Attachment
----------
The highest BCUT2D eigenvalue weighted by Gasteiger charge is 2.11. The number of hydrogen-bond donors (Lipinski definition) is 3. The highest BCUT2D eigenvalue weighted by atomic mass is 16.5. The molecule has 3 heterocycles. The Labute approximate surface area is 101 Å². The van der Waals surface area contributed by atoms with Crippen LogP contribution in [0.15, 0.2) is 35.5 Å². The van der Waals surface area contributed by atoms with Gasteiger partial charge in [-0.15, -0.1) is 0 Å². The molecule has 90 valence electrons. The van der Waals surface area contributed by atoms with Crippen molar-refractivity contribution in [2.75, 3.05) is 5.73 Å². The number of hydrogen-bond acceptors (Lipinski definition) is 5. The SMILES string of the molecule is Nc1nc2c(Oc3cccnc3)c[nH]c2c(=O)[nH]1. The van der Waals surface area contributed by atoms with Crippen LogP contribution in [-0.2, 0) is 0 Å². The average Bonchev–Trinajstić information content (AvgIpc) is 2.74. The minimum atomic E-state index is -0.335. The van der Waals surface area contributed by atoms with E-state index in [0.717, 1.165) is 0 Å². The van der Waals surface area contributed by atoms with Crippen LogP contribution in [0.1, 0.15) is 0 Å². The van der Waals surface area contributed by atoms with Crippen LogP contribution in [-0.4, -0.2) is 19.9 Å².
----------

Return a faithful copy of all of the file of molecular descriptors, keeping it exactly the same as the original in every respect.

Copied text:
The highest BCUT2D eigenvalue weighted by Gasteiger charge is 2.11. The number of hydrogen-bond donors (Lipinski definition) is 3. The highest BCUT2D eigenvalue weighted by atomic mass is 16.5. The molecule has 3 heterocycles. The Labute approximate surface area is 101 Å². The van der Waals surface area contributed by atoms with Crippen LogP contribution in [0.15, 0.2) is 35.5 Å². The van der Waals surface area contributed by atoms with Gasteiger partial charge in [-0.15, -0.1) is 0 Å². The molecule has 90 valence electrons. The van der Waals surface area contributed by atoms with Crippen molar-refractivity contribution in [2.75, 3.05) is 5.73 Å². The number of hydrogen-bond acceptors (Lipinski definition) is 5. The SMILES string of the molecule is Nc1nc2c(Oc3cccnc3)c[nH]c2c(=O)[nH]1. The van der Waals surface area contributed by atoms with Crippen LogP contribution in [-0.2, 0) is 0 Å². The average Bonchev–Trinajstić information content (AvgIpc) is 2.74. The minimum atomic E-state index is -0.335. The van der Waals surface area contributed by atoms with E-state index in [0.717, 1.165) is 0 Å². The van der Waals surface area contributed by atoms with Crippen LogP contribution in [0.1, 0.15) is 0 Å². The van der Waals surface area contributed by atoms with Crippen LogP contribution in [-0.4, -0.2) is 19.9 Å².